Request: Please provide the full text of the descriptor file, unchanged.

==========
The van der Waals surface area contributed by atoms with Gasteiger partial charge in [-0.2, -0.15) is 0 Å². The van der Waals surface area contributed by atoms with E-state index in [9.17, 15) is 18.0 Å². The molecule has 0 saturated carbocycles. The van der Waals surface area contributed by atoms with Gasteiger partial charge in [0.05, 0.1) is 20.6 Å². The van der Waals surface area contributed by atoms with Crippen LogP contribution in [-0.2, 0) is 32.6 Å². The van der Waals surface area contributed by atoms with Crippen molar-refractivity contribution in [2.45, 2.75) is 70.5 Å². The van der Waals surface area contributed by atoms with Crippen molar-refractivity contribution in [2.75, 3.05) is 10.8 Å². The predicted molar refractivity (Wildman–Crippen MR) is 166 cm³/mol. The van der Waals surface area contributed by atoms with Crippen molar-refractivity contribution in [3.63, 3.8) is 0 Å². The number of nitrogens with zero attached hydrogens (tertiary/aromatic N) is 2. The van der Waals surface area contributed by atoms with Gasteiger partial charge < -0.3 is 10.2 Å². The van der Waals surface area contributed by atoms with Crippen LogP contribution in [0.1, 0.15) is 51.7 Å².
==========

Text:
The van der Waals surface area contributed by atoms with Gasteiger partial charge in [-0.2, -0.15) is 0 Å². The van der Waals surface area contributed by atoms with E-state index in [9.17, 15) is 18.0 Å². The molecule has 0 saturated carbocycles. The van der Waals surface area contributed by atoms with Gasteiger partial charge in [0.05, 0.1) is 20.6 Å². The van der Waals surface area contributed by atoms with Crippen LogP contribution in [-0.2, 0) is 32.6 Å². The van der Waals surface area contributed by atoms with Crippen molar-refractivity contribution in [2.45, 2.75) is 70.5 Å². The van der Waals surface area contributed by atoms with Crippen molar-refractivity contribution in [2.75, 3.05) is 10.8 Å². The predicted molar refractivity (Wildman–Crippen MR) is 166 cm³/mol. The van der Waals surface area contributed by atoms with Crippen molar-refractivity contribution in [3.63, 3.8) is 0 Å². The number of nitrogens with zero attached hydrogens (tertiary/aromatic N) is 2. The van der Waals surface area contributed by atoms with Gasteiger partial charge < -0.3 is 10.2 Å². The van der Waals surface area contributed by atoms with Crippen LogP contribution in [0.1, 0.15) is 51.7 Å².